The Los Angeles City Council has recently passed an ordinance limiting the number and location of medicinal marijuana dispensaries. This happened after two or three years of the council dithering and bickering over the issue, during which time - and despite a moratorium - something like 700 dispensaries opened, turning L.A into a pot - er, medicinal marijuana - mecca. A fair number of people, concerned about crime, etc., were not, to say the least, getting a good buzz from this.
I have to say that this mess was caused by Proposition 215, the passage of which made California the first state to legalize medicinal marijuana despite the federal ban. I voted for Prop. 215 and am still all for it in principle. I very much believe that people who are ill, in pain, can’t hold down food, etc. should have easy access to the soothing herb and not fear getting arrested. The problem is that it was written so sloppily, leaving everyone confused if not dazed.
Now, the L.A ordinance is being called one of the toughest, and the med-pot advocates are now the ones grumbling. Among other things, the ordinance dictates
...that there be no more than 70 dispensaries (actually about 150 with the old ones that can stay).
...that a dispensary can’t be within 1,000 feet of a school, park, library, place of worship and other such "sensitive" sites.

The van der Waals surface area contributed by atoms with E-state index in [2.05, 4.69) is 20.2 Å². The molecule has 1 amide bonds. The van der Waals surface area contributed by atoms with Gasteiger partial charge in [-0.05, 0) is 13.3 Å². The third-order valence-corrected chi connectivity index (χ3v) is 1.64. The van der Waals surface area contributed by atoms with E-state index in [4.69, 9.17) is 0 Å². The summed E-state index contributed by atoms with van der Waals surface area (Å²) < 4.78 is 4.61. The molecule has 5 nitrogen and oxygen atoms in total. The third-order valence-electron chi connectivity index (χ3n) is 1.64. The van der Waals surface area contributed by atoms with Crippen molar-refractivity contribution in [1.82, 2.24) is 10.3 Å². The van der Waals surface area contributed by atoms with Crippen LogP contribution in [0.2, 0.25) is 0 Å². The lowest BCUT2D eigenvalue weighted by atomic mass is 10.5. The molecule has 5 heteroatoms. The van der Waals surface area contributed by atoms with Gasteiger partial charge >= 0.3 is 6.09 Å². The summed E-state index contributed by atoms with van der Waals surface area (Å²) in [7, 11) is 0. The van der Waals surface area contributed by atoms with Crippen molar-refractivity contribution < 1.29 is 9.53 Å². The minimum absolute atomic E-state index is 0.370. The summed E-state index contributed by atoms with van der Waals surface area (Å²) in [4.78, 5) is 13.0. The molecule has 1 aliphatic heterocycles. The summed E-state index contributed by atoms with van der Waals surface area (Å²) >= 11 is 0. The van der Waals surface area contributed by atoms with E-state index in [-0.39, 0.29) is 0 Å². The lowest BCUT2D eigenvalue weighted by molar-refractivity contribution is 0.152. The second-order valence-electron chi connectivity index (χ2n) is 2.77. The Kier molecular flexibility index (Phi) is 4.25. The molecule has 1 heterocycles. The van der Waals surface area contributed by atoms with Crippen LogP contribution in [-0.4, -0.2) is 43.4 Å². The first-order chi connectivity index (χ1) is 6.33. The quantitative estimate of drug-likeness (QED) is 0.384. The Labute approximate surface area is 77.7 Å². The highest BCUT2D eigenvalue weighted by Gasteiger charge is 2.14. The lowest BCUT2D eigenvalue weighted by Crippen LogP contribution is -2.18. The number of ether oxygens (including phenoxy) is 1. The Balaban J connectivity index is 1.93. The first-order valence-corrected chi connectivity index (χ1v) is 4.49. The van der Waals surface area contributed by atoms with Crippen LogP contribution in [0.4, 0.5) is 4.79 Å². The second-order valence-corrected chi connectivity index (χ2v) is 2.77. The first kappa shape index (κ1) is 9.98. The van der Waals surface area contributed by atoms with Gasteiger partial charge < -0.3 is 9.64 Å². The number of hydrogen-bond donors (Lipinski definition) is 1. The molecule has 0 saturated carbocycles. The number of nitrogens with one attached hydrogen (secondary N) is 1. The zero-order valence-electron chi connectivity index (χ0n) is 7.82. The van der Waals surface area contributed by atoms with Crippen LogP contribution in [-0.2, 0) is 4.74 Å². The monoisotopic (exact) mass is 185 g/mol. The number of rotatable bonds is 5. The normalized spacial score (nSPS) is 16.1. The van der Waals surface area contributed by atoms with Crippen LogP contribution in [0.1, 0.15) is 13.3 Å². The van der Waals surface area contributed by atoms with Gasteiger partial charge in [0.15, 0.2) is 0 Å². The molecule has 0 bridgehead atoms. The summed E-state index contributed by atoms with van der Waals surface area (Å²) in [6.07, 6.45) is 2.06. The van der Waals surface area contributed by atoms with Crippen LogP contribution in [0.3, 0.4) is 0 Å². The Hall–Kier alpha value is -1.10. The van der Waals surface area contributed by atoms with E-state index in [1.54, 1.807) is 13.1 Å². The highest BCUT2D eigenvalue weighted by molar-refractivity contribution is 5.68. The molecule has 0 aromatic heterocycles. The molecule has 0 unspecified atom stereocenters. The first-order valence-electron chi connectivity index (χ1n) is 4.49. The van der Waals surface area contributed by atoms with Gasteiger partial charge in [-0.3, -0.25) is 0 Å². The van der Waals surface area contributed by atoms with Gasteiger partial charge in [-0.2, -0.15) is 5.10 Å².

...that the dispensaries have to close at 8 p.m, and that the cannabis can’t be consumed on the premises.
What I’m wondering is, what’s so wrong with there being strict regulations?
Yes, some of the restrictions are a bit too strict and unfair - like the one prohibiting a dispensary from operating across the street or an alley from residential properties. This will make it far more difficult to find a location. But, for the most part, the restrictions make perfect sense.
For example, why would someone who is ill or in pain want to go out and get medicine at 11 at night? It is better to go in the daytime, when it is easier to get around and more help is available.
And why shouldn’t the dispensaries be prohibited, as I believe they will be under the new law, from having names such as "Temple 420" and being decorated with big, neon pot leaves and red, yellow, green and black paint jobs?
Such displays, as well as being open late at night and other things, feeds the argument that medicinal marijuana is being used as a way to get pot for recreational use. Don’t get me started on those doctors in Hawaiian print shirts who sit in empty offices and hand out prescriptions for marijuana to anyone who claims to have a headache or writer’s cramp.
Giving relief to those who are sick or in pain is a very legitimate, very serious business, and it should be seen and done as such. Otherwise, medicinal marijuana will be another Cheech and Chong comedy, and that would be a tragedy.
I have long argued that Claremont should have a medicinal marijuana dispensary. With all its professors and strong community activists, Claremont can show how to do it in the right, serious, caring way. Very sadly, after a smart aleck opened a dispensary without a permit from the city, the City Council, after voting to allow dispensaries, took the opposite tack, reversed its earlier decision and banned dispensaries in Claremont.